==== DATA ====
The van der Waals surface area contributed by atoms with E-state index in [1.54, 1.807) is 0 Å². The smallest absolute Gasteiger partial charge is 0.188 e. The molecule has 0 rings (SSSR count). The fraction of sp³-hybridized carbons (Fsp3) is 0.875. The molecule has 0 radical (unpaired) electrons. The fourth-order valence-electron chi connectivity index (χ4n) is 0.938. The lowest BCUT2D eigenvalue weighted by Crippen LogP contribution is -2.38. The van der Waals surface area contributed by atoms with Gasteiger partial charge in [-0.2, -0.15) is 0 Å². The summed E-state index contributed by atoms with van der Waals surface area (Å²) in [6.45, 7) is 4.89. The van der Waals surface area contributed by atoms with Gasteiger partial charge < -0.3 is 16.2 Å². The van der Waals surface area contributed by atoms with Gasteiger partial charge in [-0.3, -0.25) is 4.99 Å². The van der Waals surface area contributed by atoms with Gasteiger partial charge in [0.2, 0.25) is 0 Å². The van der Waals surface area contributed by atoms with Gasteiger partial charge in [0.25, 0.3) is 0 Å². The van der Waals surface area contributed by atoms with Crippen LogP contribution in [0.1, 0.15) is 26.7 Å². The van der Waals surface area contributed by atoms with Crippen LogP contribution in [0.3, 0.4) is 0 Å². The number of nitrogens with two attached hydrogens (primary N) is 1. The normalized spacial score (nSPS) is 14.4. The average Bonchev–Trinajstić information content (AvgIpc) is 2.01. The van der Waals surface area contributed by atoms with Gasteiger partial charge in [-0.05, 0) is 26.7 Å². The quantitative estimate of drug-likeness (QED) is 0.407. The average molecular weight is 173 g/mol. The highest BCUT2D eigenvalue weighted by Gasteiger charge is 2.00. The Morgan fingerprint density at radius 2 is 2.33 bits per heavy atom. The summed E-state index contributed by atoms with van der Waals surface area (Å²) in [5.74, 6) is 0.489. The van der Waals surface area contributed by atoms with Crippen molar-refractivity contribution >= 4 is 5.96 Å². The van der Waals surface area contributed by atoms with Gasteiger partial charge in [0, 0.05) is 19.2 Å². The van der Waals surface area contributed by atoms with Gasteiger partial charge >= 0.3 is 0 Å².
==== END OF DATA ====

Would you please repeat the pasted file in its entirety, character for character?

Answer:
The van der Waals surface area contributed by atoms with E-state index in [1.54, 1.807) is 0 Å². The smallest absolute Gasteiger partial charge is 0.188 e. The molecule has 0 rings (SSSR count). The fraction of sp³-hybridized carbons (Fsp3) is 0.875. The molecule has 0 radical (unpaired) electrons. The fourth-order valence-electron chi connectivity index (χ4n) is 0.938. The lowest BCUT2D eigenvalue weighted by Crippen LogP contribution is -2.38. The van der Waals surface area contributed by atoms with Gasteiger partial charge in [-0.2, -0.15) is 0 Å². The summed E-state index contributed by atoms with van der Waals surface area (Å²) in [6.45, 7) is 4.89. The van der Waals surface area contributed by atoms with Gasteiger partial charge < -0.3 is 16.2 Å². The van der Waals surface area contributed by atoms with Gasteiger partial charge in [-0.3, -0.25) is 4.99 Å². The van der Waals surface area contributed by atoms with Gasteiger partial charge in [0.2, 0.25) is 0 Å². The van der Waals surface area contributed by atoms with Gasteiger partial charge in [0.25, 0.3) is 0 Å². The van der Waals surface area contributed by atoms with Crippen LogP contribution in [0.1, 0.15) is 26.7 Å². The van der Waals surface area contributed by atoms with Crippen LogP contribution in [0.3, 0.4) is 0 Å². The number of nitrogens with two attached hydrogens (primary N) is 1. The normalized spacial score (nSPS) is 14.4. The average Bonchev–Trinajstić information content (AvgIpc) is 2.01. The van der Waals surface area contributed by atoms with Gasteiger partial charge in [-0.05, 0) is 26.7 Å². The quantitative estimate of drug-likeness (QED) is 0.407. The average molecular weight is 173 g/mol. The highest BCUT2D eigenvalue weighted by Gasteiger charge is 2.00. The Morgan fingerprint density at radius 2 is 2.33 bits per heavy atom. The summed E-state index contributed by atoms with van der Waals surface area (Å²) in [5.74, 6) is 0.489. The van der Waals surface area contributed by atoms with Crippen molar-refractivity contribution >= 4 is 5.96 Å². The van der Waals surface area contributed by atoms with Gasteiger partial charge in [0, 0.05) is 19.2 Å². The van der Waals surface area contributed by atoms with Gasteiger partial charge >= 0.3 is 0 Å².